Archive for Wednesday, August 3, 2005

Fourth Street improvement project complete

August 3, 2005

Now that the Fourth Street construction has stopped, Tonganoxie firefighters are looking forward to cleaning their trucks only once a week.

"Once you cleaned them, 10 minutes later they were filled with dust," Lt. Joe Peel said. "We washed them about three times a week."

About a week ago, construction crews finished widening a segment of Fourth Street from Main Street to the Tonganoxie Creek bridge. The street was widened from 20 feet to 31 feet.

The new width matches the rest of Fourth Street toward U.S. Highway 24-40, except for the business section, which is 40 feet wide.

"It went really well," Butch Rodgers, city superintendent said.

Other than a few rain delays, he said the project, which began in May, finished on time. Grass won't be planted until cooler weather arrives in the fall.

Heavier traffic down the deteriorating segment of Fourth Street triggered the move to widen the street, Rodgers said earlier.

Fixing the broken road pleased many people, especially the firefighters.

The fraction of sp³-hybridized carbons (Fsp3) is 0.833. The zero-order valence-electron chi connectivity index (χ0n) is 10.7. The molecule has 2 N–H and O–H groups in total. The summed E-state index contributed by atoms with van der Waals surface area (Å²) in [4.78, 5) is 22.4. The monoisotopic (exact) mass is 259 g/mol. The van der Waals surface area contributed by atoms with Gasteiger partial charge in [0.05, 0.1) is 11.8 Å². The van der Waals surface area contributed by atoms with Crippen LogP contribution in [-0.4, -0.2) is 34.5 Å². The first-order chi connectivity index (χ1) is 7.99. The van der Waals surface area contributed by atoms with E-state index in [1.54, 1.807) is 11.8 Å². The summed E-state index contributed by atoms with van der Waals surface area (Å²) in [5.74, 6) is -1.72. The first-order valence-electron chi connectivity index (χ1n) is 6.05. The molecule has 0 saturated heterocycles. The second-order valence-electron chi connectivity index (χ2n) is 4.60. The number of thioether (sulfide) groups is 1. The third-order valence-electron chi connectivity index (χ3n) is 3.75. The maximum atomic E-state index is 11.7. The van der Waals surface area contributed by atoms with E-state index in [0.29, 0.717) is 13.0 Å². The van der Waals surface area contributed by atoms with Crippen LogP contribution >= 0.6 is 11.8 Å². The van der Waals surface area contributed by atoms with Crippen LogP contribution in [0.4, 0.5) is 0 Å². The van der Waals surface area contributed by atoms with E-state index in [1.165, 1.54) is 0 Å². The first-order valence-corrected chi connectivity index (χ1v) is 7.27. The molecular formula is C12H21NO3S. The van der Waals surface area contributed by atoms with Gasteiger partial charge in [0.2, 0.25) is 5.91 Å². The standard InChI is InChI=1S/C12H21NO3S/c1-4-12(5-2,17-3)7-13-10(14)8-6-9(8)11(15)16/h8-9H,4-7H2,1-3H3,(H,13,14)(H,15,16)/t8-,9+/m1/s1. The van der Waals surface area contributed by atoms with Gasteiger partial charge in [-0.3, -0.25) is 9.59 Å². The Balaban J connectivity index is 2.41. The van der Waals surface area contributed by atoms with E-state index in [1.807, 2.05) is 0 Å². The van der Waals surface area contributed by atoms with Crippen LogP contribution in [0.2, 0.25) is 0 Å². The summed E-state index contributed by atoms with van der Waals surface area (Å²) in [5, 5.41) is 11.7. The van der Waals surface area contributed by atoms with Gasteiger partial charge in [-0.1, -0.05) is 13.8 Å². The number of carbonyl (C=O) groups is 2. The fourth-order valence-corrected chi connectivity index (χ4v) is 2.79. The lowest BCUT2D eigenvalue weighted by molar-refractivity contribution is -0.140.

"You're not going to find anyone happier than us," Capt. John Callaghan said.

The construction caused problems when maneuvering the fire trucks down the street and the drainage system is much better now that the street's been fixed, he said.

Jerry Starcher, owner of S&S Body Shop, 922 Fourth St., said the poor drainage was his main concern before the city fixed the street. Water often flooded the building's property, Starcher said. He said the lower street level and higher curbs should help keep his shop dry.

"It's made a heck of a difference already," he said. "We haven't had a big rain to prove it, but from the years I've been here I can look at it and tell it'll make a big difference."

The similar drainage problem occurred at the fire station. Before the street was fixed, water often accumulated in front of the station when the trucks were washed, Peel said.

Nancy Schneider said she liked the new road, but safety would be a greater concern. A wider road would give more freedom to speeding youths who she watches drive down the street after school, she said.

"They used to drive up and down this street fast before it got fixed," Schneider said, who also works at S&S. "I can't imagine what it'll do now."

Nonetheless, Peel said widening this segment would help alleviate heavy traffic, especially when the new middle school is built on Washington Street. But the street needs to be widened past the bridge because it's still narrow for two big trucks to pass each other, he said.

Fourth Street, from the bridge to the South Park subdivision, will be widened, but not until the summer of 2007, said Kathy Bard, assistant city administrator.

For now Callaghan and Peel are happy with the wider and improved street.

"We like it," Callaghan said.

"We like it, now that it's done," Peel added.

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